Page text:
(forgot the USB Cable so words for now….)
Just in case you had some mistaken impressions – Darwin may be remote. It may be hot and humid comes to mind as well. But it is not a cowpoke kind of place where the streets are dusty and the shootout happens at sundown after which everyone heads home so that they can be up with the chickens.
It might have been pretty much bombed out in WWII, but that my friends is a long long time ago as you measure progress and modern buildings. Ferry, tugs, container ships and an oils derrick or two dot the seas.
The harbor is just a small way out of town and I eschewed the $6 bus in favor of a nice hike. The first and last search of the day are for WiFi and the other main item of importance is the purchase of the obligate postcards.
And as it turns out, Darwin has some free city Wifi. Just enough that none of the cafes, bars or pubs need to have it available. It is not exactly high speed and there is a limit to both the bandwidth and the amount which can be transferred. Now, my choice is a hike back to the ship to pick up the hardwire connector so that I can use THE internet / computer repair shop (25,000 people have some choices but not a tremendous lot) but I am thinking Museum and Art Gallery of the NT Territories. Looks like just the right hike (2-3km).
The Other Darwin
My hiking tour took me off the beaten track and to locations not on the top ten list. Or maybe on the list but for different reasons.
After heading out of town on Smith, I wound up exploring Cullen Bay which has all the feel of recent yuppy and gentrification. It is a lovely area, complete with Ferry Terminal, good restaurants, decent shops and the ubiquitous ATMs.
Back up the hill, I picked up Gilruth and wound up making a detour to Burnett House on the National Trust site. Apparently the Northern Territories were not exactly the most sought after location in the early 1930s, so about five very nice houses were build to attract some senior bureaucrats. As with most houses of that period, the living quarters were primarily upstairs with screened windows all the way around the house to catch the breezes. Most doors internally upstairs are what I think of as saloon doors (a pair of hanging doors covering the middle portion of the door opening and operating on two-way swinging hinges).
Had a lovely chat (and lots of nice cool water) courtesy of the volunteer docent. He and his wife retired to Darwin about five years ago from Sydney. They were sick of the cold and the expense.
Back to the houses – Burnett was built for the director of public works. There is a huge open front room downstairs which was probably used both as an office and perhaps dining as the kitchen is also on this level. Upstairs there is the landing which opens into rooms both on the left and right. These rooms in tern all connect as well. (and yes, there is in-door plumbing. House was for upper level probably English origin family. They would have expected plumbing).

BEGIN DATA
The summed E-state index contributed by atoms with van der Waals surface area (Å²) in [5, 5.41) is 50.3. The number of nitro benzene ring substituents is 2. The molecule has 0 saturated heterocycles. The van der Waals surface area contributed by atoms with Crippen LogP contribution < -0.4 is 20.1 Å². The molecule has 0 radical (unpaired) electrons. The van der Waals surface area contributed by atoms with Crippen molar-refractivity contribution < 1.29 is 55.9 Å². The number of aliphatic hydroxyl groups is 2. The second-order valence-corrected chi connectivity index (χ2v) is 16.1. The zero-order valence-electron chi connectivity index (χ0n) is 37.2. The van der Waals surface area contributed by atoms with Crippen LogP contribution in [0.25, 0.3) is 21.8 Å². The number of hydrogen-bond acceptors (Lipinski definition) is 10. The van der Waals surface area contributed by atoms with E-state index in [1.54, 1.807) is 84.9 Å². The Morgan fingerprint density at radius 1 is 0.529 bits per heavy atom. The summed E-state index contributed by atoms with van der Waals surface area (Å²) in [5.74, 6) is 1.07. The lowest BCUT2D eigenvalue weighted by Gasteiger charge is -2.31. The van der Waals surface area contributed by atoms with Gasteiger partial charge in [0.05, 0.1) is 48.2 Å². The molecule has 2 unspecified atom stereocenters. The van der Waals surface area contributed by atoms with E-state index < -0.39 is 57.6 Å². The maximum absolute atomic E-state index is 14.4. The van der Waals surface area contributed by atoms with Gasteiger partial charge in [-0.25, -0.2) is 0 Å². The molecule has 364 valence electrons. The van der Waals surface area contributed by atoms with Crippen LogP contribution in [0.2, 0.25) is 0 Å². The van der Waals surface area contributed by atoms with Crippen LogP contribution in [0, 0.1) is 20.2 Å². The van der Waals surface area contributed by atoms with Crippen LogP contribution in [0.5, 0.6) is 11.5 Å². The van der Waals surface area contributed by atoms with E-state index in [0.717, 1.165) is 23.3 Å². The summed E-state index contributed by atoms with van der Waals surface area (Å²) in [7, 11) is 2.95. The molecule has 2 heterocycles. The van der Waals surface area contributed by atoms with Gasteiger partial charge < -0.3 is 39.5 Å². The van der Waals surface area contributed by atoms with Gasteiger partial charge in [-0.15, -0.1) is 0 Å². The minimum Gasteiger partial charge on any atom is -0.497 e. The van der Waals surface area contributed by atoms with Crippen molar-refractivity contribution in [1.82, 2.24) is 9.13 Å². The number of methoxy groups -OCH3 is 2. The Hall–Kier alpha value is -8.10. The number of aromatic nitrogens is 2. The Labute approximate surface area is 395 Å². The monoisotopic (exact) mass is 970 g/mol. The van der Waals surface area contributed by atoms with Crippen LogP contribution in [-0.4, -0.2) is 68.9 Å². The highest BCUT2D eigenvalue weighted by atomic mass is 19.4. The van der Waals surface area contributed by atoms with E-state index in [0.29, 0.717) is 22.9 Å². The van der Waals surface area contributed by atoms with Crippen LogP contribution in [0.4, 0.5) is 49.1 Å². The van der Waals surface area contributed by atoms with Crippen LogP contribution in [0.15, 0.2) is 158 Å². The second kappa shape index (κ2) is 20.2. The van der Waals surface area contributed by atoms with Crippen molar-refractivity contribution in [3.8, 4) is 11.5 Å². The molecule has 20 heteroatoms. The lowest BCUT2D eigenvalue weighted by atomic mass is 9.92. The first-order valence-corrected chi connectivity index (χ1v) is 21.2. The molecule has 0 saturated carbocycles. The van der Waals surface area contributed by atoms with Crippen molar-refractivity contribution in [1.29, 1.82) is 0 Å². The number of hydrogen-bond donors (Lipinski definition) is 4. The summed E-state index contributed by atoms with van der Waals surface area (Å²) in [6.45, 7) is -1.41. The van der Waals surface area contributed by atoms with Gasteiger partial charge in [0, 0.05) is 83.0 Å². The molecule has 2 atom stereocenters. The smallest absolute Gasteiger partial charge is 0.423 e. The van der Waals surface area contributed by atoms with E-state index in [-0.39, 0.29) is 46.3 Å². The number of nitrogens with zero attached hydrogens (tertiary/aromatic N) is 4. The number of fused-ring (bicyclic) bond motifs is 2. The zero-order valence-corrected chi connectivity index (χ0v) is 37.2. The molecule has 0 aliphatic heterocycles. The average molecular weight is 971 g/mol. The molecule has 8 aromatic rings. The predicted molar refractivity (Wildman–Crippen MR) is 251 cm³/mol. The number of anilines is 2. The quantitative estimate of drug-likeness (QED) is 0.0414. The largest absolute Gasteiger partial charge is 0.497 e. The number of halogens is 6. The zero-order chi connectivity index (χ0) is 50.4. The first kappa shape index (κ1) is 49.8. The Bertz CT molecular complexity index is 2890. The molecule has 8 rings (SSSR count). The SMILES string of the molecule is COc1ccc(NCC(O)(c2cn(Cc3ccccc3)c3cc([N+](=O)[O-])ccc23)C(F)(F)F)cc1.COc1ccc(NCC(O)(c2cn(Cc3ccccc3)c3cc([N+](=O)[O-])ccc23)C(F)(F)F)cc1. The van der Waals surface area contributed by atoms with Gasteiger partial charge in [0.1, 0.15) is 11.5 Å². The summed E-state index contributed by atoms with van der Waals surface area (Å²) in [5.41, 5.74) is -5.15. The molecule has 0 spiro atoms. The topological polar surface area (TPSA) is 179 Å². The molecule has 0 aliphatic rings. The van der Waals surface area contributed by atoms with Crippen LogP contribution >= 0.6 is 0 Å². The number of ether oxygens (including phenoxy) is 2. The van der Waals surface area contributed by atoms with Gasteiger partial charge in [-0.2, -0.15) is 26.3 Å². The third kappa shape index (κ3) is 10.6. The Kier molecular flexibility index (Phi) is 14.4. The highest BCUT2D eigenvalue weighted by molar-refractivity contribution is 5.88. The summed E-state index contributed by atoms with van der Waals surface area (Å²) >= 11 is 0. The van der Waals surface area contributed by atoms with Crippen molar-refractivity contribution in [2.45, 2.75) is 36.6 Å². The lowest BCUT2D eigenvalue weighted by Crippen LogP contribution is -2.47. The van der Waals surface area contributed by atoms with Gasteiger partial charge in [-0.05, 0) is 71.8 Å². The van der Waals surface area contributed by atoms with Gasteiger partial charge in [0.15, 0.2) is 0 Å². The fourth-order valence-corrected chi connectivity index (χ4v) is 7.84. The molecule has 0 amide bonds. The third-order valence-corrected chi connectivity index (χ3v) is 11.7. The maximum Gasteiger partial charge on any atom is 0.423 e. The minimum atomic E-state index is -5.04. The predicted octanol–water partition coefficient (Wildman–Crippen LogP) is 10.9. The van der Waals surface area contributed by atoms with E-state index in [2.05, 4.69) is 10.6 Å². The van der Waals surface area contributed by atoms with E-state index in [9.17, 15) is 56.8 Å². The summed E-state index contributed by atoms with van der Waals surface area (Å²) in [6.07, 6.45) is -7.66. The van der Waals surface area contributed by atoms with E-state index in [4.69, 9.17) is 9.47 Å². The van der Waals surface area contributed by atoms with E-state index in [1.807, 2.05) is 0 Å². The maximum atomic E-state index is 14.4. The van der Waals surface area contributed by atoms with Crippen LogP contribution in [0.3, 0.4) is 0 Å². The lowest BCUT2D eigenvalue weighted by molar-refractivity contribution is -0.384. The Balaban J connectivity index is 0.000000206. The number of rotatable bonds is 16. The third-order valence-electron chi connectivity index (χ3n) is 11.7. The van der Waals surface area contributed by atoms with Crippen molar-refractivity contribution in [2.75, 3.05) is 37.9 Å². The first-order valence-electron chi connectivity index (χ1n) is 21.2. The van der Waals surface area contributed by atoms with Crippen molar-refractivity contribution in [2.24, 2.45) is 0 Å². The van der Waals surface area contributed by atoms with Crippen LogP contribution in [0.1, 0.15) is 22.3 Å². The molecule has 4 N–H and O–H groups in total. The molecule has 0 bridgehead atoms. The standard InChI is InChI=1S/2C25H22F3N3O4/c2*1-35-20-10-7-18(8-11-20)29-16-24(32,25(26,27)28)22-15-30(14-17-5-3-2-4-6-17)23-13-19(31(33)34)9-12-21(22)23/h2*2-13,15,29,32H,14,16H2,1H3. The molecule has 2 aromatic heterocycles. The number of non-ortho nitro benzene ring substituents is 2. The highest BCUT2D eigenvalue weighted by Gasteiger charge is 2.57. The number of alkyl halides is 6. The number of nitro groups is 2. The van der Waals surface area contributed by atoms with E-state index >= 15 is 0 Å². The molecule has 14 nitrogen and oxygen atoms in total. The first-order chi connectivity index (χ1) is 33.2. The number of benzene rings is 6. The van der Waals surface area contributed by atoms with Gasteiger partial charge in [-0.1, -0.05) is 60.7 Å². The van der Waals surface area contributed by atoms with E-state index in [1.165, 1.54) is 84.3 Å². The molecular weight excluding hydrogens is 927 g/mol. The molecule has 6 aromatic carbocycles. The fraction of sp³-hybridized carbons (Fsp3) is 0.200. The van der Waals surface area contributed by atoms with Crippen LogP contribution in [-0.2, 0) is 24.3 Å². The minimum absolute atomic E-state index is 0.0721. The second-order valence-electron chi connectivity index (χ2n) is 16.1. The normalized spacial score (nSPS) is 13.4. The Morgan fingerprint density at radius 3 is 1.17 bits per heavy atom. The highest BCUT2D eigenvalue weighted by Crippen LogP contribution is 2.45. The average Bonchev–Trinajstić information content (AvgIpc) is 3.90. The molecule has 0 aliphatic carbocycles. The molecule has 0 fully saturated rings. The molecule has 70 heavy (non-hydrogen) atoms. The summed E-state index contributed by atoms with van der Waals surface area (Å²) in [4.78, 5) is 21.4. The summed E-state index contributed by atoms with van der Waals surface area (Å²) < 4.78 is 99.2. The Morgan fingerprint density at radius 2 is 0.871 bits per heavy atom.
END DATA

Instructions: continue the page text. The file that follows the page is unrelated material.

After leaving here, I headed out along Gilruth and managed to miss the Museum and Art Gallery of the NT. Instead, I spotted a sign “1934 Quantas Hanger”. Down the end of Lange, surround by a fence is one of the original Quantas Airline Hangers. Flights from Sydney to Singapore used to take 3-4 stops just to reach Darwin (I’ll get the map up sooner or later). Darwin was the last stop prior to Timor. Since the flights only went during the day, there was an overnight facility as well.
Significantly damaged by Japanese bombing in WWII, the building was later repaired but passed out of airlines hands and Is now home to the Motor Vehicle Enthusiasts Club. Besides an exhibition of the WWII bombings, the building is a treasure trove of old cars and trucks, most but not all restored. I talked to one of the “old coots” who told me all about the place before showing me around. He has lived in the area since 1946, moving to Darwin as a small child just after the war.
Next down the road was the Fennie Bay Gaol Museum. Established in the 1870s-1880s, various updates, changes and expansions occurred over the next century. It was permanently taken out of commission around 1979 when the extent of unregistered juveniles in the population finally forced change.
It was at this point that I realized my end goal – the Military Museum was still more than a couple of km down the road on East Point. Ok, off I went. The Museum was founded in 1969 by the Artillery Association who cleared the land, planted trees and collected military “stuff” from across the NT. Frankly it is better than a lot of “professional” military museums.
Like many from the Northern Hemisphere – WWII for me was Europe. Family perishing, troops, deployed for the duration, concentration camps and the NATO aftermath. Being stationed in Europe has not exactly helped to widen my perspective. But seeing the reality of Northern Australian, the Japanese bombing raids, the number of ships destroyed both initially and over the months that followed made both the short distance to Indonesia and the extent of the war in the Pacific a lot clearer. As did the memorial wall to the allied forces who perished here.
According to my UP – I have logged about 22,850 steps today so I am contemplating taking the bus back to town…..